Forgiveness and new life

Eddie Fox and George Morris describe the good news of Christianity this way: “The good news is that God has acted uniquely and ultimately in the person of Jesus Christ and through this revelation has offered the gift of forgiveness and new life to those who respond in repentance and faith.”

I have heard this before, but I am reminded this week that too often we embrace only a partial version of this. We are offered forgiveness and new life. Often what we want is forgiveness and old life. We want the pardon, but we don’t want to change as a result.

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6 thoughts on “Forgiveness and new life

  1. I’m not so sure that “new life” is offered that much anymore. At least not in the sense of being born again and dying to ones flesh. Too often it’s forgiveness without repentance and instead of new hearts it’s a new social milieu we are invited into.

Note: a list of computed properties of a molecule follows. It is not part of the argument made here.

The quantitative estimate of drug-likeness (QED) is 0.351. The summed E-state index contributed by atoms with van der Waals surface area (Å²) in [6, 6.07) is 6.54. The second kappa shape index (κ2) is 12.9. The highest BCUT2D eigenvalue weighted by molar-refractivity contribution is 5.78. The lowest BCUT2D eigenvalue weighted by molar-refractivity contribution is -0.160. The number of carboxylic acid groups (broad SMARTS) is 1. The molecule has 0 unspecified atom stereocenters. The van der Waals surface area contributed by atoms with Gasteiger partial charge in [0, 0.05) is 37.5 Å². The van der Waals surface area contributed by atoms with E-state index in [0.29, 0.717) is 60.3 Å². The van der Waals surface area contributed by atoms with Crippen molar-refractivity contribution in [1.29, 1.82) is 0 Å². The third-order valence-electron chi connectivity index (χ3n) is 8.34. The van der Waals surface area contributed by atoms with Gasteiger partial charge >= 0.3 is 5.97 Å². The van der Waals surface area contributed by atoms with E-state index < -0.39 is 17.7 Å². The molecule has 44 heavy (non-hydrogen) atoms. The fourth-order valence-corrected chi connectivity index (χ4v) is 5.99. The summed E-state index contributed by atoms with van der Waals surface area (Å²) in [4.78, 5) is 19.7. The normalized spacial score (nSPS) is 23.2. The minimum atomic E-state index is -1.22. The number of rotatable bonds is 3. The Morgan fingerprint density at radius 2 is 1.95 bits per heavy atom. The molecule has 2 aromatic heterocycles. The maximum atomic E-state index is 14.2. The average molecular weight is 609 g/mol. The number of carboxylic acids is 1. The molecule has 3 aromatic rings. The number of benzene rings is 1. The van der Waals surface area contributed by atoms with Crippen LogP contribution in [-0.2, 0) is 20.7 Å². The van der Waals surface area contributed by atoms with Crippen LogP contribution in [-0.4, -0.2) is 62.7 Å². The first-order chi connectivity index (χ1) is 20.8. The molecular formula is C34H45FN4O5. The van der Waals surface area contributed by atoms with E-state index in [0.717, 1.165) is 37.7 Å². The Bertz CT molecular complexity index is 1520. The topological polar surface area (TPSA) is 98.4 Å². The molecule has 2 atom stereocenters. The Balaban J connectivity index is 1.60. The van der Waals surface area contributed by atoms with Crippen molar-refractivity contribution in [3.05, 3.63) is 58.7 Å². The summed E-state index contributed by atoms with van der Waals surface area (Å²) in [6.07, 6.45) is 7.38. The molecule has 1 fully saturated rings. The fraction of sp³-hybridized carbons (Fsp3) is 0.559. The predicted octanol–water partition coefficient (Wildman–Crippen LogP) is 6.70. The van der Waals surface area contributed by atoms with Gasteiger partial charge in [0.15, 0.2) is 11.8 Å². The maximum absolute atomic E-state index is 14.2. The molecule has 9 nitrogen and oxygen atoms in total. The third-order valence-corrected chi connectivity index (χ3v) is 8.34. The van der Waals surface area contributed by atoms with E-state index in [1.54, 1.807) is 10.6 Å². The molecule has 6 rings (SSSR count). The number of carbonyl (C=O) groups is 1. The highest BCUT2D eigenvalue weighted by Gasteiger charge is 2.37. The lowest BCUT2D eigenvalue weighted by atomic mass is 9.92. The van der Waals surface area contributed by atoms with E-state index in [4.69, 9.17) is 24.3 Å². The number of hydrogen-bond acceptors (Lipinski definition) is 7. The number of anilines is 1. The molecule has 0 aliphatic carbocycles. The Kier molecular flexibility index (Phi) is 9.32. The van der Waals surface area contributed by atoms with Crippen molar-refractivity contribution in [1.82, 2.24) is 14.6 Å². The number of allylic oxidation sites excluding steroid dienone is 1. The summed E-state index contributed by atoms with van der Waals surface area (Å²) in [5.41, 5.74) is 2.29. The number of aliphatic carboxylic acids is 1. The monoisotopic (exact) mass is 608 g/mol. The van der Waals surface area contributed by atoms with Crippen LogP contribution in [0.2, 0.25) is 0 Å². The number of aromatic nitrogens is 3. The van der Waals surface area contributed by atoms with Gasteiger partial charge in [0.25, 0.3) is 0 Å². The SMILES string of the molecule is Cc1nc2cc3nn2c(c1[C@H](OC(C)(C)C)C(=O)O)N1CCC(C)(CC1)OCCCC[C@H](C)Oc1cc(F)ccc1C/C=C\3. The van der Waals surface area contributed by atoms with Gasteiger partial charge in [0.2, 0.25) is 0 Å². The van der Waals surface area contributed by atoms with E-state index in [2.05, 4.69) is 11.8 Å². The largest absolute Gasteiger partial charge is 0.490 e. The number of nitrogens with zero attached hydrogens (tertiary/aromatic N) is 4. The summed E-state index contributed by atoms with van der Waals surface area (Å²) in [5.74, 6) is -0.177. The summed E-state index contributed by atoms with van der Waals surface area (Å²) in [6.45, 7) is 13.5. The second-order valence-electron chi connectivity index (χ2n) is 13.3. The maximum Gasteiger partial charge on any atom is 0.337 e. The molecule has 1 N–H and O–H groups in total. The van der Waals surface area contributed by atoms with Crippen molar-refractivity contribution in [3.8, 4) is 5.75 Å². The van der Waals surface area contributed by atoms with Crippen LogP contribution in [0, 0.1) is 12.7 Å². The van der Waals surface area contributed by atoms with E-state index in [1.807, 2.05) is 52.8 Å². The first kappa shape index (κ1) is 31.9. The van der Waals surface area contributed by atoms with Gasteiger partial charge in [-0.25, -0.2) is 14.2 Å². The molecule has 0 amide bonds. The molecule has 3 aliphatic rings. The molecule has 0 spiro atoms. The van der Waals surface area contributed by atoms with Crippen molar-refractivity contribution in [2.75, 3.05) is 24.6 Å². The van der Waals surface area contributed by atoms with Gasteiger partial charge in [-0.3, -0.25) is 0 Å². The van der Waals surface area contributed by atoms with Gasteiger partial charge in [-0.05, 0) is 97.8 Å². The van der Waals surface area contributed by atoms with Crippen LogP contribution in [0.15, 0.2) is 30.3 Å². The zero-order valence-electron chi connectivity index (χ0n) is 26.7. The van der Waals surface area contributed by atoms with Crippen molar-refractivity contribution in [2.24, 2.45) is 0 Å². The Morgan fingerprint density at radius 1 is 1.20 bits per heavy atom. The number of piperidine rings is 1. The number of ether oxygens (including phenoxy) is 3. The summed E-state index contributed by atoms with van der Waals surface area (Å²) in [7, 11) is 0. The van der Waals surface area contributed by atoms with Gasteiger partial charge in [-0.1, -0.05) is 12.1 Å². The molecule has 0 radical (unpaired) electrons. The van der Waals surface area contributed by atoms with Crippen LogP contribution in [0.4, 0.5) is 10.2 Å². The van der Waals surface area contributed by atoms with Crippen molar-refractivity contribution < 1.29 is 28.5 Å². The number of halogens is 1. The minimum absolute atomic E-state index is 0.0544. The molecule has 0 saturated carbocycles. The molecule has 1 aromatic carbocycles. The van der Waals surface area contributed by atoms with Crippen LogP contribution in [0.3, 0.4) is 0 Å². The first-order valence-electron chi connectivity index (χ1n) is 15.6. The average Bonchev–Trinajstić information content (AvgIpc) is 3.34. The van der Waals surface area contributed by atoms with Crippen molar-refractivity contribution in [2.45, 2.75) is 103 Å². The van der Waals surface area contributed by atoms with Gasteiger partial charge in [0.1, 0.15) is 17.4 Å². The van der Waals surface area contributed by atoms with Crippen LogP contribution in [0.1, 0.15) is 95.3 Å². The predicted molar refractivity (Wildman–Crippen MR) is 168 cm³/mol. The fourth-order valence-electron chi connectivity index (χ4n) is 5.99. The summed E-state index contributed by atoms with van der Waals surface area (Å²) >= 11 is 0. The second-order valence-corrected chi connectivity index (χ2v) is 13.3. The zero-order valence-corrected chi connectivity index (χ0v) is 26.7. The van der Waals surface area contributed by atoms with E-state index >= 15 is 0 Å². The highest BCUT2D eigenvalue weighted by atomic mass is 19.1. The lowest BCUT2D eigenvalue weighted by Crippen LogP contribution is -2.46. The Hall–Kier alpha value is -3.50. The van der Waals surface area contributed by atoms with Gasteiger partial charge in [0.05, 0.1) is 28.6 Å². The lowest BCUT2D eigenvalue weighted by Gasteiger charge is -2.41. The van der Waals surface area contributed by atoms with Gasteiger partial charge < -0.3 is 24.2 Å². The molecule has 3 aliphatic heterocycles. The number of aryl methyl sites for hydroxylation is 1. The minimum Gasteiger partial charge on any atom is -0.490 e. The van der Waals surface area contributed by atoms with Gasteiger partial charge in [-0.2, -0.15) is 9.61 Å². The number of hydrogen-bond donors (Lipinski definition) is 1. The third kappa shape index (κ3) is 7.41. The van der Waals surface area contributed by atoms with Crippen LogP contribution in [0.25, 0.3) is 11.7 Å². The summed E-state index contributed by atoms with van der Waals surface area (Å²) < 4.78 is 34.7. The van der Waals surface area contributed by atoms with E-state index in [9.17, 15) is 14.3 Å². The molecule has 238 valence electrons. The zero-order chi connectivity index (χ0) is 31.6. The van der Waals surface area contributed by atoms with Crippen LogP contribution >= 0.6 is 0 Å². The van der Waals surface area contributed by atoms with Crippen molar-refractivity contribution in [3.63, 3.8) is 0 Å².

2. While I agree that the fullness of forgiveness taking root in people is dependent on repentance, this quote seems to be structured to say that God only offers these things to those who respond. I thought the Good News is that God offers them to us all and gives us grace to make the choice but free will to choose either way. Or am I reading the quote incorrectly in that God offers us forgiveness…and then as we respond in faith and repentance, God offers us new life?

    This is why I get so frustrated with the question, “Do you have Jesus in your life?” or its corresponding declaration, “I’m so glad God is in my life.” That presumes it’s your life and God is just there as the detergent. Better to begin thinking about saying, “I’m so glad I get to be caught up in God’s salvation story.”

    1. I hear the question and get the frustration. Having read the whole book, I can assure you that they are good Wesleyans on the issue of prevenient grace.

      I think they would say in response to your question that it is offered to everyone, but only received by those who receive by repentance and faith. I can offer free pie to everyone, but only those who show up at my pie store actually get one.

      At least, that is how I read it after reading their book.

  3. An older term for “new life” is regeneration, or that wonderful result of the “atoning exchange.” A real transaction take place, not just the birth of a good metaphor…

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